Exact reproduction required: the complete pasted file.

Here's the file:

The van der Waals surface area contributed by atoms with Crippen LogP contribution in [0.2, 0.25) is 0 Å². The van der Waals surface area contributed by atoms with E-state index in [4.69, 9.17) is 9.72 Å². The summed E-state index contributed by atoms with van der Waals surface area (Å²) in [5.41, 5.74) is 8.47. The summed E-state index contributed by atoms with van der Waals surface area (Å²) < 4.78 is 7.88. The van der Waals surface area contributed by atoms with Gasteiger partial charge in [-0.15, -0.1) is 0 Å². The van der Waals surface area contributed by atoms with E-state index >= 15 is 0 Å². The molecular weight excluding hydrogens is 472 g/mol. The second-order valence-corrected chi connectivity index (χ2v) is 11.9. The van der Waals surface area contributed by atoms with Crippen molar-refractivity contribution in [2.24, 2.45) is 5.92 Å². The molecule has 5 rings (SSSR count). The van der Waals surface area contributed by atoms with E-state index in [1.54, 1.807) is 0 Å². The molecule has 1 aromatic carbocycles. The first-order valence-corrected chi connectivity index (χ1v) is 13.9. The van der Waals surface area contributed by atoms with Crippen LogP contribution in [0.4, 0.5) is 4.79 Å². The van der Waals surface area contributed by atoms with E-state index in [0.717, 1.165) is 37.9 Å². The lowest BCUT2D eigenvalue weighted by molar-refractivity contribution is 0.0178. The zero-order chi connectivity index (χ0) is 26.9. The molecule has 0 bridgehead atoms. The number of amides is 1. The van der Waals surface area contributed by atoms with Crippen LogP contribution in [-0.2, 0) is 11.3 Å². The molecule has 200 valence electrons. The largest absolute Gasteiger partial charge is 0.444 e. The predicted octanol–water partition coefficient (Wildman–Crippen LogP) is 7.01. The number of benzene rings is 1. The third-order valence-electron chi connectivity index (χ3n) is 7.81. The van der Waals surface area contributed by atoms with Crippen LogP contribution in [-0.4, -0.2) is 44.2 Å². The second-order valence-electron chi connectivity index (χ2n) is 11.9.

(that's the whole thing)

The van der Waals surface area contributed by atoms with Crippen LogP contribution in [0.2, 0.25) is 0 Å². The van der Waals surface area contributed by atoms with E-state index in [4.69, 9.17) is 9.72 Å². The summed E-state index contributed by atoms with van der Waals surface area (Å²) in [5.41, 5.74) is 8.47. The summed E-state index contributed by atoms with van der Waals surface area (Å²) < 4.78 is 7.88. The van der Waals surface area contributed by atoms with Gasteiger partial charge in [-0.15, -0.1) is 0 Å². The van der Waals surface area contributed by atoms with E-state index >= 15 is 0 Å². The molecular weight excluding hydrogens is 472 g/mol. The second-order valence-corrected chi connectivity index (χ2v) is 11.9. The van der Waals surface area contributed by atoms with Crippen molar-refractivity contribution in [2.24, 2.45) is 5.92 Å². The molecule has 5 rings (SSSR count). The van der Waals surface area contributed by atoms with E-state index in [1.54, 1.807) is 0 Å². The molecule has 1 aromatic carbocycles. The first-order valence-corrected chi connectivity index (χ1v) is 13.9. The van der Waals surface area contributed by atoms with Crippen LogP contribution in [0.4, 0.5) is 4.79 Å². The van der Waals surface area contributed by atoms with E-state index in [0.717, 1.165) is 37.9 Å². The lowest BCUT2D eigenvalue weighted by molar-refractivity contribution is 0.0178. The zero-order chi connectivity index (χ0) is 26.9. The molecule has 0 bridgehead atoms. The number of amides is 1. The van der Waals surface area contributed by atoms with Crippen LogP contribution in [-0.2, 0) is 11.3 Å². The molecule has 200 valence electrons. The largest absolute Gasteiger partial charge is 0.444 e. The predicted octanol–water partition coefficient (Wildman–Crippen LogP) is 7.01. The number of benzene rings is 1. The third-order valence-electron chi connectivity index (χ3n) is 7.81. The van der Waals surface area contributed by atoms with Crippen LogP contribution in [-0.4, -0.2) is 44.2 Å². The second-order valence-electron chi connectivity index (χ2n) is 11.9.